Yanghao Hua writes:
For example, L[:] if appeared at the right hand side, means a copy (not a reference) of L, but now when appear on the left hand side, it behaves like an in-place copy. This two isn't it mentally contradicting each other?
No. I suspect you're confused by the specifics. Slice notation is fully general. L[m:m+k] specifies that a list operation will take place on the k elements starting with m. As a value, it makes a new list of references to those elements. As an assignment target, it deletes those elements and splices the sequence on the right hand side into L starting with m, "pushing m+k and following elements to the right".
The semantics of lvalues and rvalues are different in all languages I know of, and in this way. Slices are an unusual kind of lvalue, for sure, but once you've got the syntax, the semantics are pretty obvious and definitely useful.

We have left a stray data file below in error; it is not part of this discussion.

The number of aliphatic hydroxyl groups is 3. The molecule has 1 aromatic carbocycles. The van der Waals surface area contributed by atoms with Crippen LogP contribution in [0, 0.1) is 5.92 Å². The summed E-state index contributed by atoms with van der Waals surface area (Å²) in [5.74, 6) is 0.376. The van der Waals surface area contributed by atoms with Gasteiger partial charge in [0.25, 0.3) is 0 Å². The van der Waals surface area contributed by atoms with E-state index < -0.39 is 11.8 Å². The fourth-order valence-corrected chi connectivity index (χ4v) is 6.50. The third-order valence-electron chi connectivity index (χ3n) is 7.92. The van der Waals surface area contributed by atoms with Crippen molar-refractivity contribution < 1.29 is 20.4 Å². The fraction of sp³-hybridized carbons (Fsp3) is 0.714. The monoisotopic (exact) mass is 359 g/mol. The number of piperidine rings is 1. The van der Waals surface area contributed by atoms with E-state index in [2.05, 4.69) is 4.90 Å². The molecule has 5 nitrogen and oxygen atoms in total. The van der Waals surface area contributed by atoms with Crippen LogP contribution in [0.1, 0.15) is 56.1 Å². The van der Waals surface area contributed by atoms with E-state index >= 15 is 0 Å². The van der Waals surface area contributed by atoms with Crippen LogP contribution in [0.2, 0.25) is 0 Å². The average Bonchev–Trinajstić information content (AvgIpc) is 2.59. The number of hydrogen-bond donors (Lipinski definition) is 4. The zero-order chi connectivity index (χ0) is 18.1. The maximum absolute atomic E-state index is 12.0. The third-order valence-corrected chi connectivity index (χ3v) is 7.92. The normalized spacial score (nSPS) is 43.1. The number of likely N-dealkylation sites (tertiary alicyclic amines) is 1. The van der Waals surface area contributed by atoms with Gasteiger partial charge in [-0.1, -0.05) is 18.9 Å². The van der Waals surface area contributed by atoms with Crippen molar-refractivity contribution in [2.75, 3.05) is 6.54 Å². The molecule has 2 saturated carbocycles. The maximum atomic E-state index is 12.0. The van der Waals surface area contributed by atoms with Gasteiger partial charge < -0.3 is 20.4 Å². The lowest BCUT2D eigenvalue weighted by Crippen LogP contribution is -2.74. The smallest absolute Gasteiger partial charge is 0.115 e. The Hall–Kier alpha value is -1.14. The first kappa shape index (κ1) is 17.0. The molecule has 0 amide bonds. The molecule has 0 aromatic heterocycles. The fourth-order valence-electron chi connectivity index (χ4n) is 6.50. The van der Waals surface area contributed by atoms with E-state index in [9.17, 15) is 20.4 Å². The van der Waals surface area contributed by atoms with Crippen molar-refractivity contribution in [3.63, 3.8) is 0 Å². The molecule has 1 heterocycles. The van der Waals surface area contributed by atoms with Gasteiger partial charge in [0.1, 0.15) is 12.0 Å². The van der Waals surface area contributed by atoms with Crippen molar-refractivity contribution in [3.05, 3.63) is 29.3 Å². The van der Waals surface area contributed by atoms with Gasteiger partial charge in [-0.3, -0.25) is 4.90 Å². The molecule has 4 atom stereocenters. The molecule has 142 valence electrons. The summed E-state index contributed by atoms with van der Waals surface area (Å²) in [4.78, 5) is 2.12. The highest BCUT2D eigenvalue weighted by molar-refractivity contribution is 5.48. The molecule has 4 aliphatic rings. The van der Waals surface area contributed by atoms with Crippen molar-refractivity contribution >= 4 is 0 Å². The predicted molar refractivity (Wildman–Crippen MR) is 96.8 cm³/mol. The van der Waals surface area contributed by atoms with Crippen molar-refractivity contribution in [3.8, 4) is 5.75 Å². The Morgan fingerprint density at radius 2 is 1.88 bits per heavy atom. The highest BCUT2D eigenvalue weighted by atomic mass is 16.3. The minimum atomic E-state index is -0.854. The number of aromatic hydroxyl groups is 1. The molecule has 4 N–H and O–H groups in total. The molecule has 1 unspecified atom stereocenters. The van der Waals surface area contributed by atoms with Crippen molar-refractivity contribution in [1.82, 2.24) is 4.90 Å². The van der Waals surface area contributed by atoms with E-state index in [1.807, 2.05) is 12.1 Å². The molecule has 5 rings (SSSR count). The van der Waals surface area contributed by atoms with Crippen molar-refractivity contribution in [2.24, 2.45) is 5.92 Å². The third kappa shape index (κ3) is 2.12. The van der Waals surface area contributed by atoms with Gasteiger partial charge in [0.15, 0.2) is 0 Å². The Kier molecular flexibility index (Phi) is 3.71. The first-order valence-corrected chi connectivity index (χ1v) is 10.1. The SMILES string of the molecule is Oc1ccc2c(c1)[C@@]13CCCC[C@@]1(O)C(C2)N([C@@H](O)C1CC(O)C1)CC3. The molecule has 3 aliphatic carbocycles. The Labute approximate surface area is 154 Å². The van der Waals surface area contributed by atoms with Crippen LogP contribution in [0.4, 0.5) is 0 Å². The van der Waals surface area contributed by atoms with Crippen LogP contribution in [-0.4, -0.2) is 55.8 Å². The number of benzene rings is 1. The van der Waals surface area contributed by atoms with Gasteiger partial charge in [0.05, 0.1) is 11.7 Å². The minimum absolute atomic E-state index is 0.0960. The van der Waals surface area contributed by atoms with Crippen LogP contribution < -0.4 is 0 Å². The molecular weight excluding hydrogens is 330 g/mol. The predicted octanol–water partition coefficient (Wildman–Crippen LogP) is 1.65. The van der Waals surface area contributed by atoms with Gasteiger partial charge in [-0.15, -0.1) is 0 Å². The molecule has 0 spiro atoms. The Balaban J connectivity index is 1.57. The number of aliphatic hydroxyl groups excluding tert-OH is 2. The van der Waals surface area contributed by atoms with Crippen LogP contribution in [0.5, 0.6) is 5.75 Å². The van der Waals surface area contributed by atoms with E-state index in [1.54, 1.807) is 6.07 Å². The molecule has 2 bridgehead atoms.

You can write
L[n:n+1] = [x] instead of L[n] = x (only crazy people do that) L[n:n] = [x] instead of L.insert(n, x) (pretty crazy, too) L[n:n+1] =  instead of del L[n] (only crazy people do that) L = ; [:] = [1, 2] (only crazy people do that, NB, this isn't "in-place" 'cause there's no "place" there to be "in"!) L[n:] =  (useful, truncates to length n) L1[n:] = L2
The meaning of "L[:] = ..." is just the standard definition of slice as assignment target, with the endpoints defaulting to first and last. Since in your notation, the slice doesn't appear, no non-default slice assignment can even be expressed. For this purpose, "<==" is redundant and less powerful than "slice as left hand side" notation.
Any non-trivial left hand side can accept a right hand side of arbitrary length, the lengths don't have to match. And of course the right hand side can be a slice itself.